How to Have More Patience with Your Kids
Patience is hardly a trait people are born with, so when parents are pressed to care for themselves and their children, it should come as no surprise that patience can wear thin. Fortunately, there are some things you can do to increase your patience, decrease your stress, and better enjoy your parental role and relationship with your kids.
- Learn to self-soothe. When your patience is being challenged, put yourself in a mental timeout. Taking a deep breath in through your nose and blowing it out through your mouth, visualizing a calming and relaxing place, practicing positive self-talk, and turning on classical music can offer an almost instantaneous calming effect, allowing you to work through the situation at hand.
- Establish you time. If you don’t set aside time for yourself to meet your own physical, spiritual, emotional, creative and intellectual needs, you’ll naturally be short tempered with others. Whether you pencil in an hour each day into your schedule to have time to yourself or set your alarm to wake up a half hour before anyone else to enjoy your coffee and start your morning in peace, meeting your needs will empower you to better be able to meet the needs of others.
- Set your priorities. Feeling like you’re being pulled in a bunch of different directions can be stressful. More stress translates into less patience. Each week, make a list of your priorities to help guide you through your week. When you have a set of priorities you’re less likely to feel frazzled and stressed.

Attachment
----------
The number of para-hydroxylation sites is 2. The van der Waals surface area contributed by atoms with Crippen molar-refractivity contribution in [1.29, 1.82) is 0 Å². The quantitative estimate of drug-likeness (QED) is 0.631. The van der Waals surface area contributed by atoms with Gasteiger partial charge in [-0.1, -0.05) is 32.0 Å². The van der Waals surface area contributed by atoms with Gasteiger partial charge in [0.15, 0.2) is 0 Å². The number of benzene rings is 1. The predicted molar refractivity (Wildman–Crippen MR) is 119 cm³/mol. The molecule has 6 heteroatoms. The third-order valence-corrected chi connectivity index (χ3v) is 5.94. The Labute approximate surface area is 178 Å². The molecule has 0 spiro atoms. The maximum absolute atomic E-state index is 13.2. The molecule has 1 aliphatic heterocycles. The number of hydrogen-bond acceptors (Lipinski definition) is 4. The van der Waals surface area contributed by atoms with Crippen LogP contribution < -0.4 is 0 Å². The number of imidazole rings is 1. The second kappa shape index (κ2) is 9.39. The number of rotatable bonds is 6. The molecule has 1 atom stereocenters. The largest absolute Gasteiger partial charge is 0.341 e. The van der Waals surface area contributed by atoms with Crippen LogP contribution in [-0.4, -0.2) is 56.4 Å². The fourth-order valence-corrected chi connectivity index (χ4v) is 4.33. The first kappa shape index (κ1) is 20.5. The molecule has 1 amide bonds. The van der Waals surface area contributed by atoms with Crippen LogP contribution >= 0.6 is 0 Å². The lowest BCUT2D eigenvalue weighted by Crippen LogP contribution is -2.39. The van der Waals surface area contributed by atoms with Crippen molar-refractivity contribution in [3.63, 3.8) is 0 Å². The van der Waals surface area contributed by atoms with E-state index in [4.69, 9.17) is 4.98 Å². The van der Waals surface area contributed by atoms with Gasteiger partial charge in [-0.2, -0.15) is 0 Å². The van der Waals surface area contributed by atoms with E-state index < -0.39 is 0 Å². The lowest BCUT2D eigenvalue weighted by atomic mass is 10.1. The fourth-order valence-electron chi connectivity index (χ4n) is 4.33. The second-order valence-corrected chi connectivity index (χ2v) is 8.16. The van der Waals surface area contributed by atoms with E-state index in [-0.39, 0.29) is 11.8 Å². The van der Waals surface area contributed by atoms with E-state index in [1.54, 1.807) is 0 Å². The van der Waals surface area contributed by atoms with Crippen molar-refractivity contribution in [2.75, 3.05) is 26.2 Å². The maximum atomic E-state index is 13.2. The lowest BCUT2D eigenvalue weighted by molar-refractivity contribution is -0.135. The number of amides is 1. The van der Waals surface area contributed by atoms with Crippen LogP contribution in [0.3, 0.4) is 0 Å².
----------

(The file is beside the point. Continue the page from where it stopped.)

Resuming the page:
- Consider your goals. During times when your patience is wearing thin, keep your eyes on the prize. Consider what lessons you’re trying to instill in your children and what type of relationship you wish to have with them. Letting your goals guide you during your interactions, you’ll find yourself slowing down and wanting to spend the time and energy in the moment you’re in.
- Take a break. When you’re feeling overwhelmed, you can watch your patience disappear before your very eyes. In these times, ask your spouse or a friend, or hire a babysitter to step in and care for the children. Even a short window of time can help you regroup and refocus and when you do, your patience will return.
- Meet your children’s needs. Children who are well-fed and well-rested behave better than those who are not. Better behaved children are less likely to test your patience, so work towards meeting their daily needs to help them from pushing the limits of your patience.
- Have realistic expectations. Consider the ages and stages of your children and your own abilities and give yourself a break. When you’re aware of your children’s developmental abilities and your own strengths and weaknesses, you’re better able to manage your expectations. Realistic expectations can help you to better manage and extend your patience.
When all else fails, don’t give up. When you’re feeling short on patience or you didn’t extend as much as you would have liked, go easy on yourself and commit to trying again. When it comes down to it, the only way to increase patience is to practice it.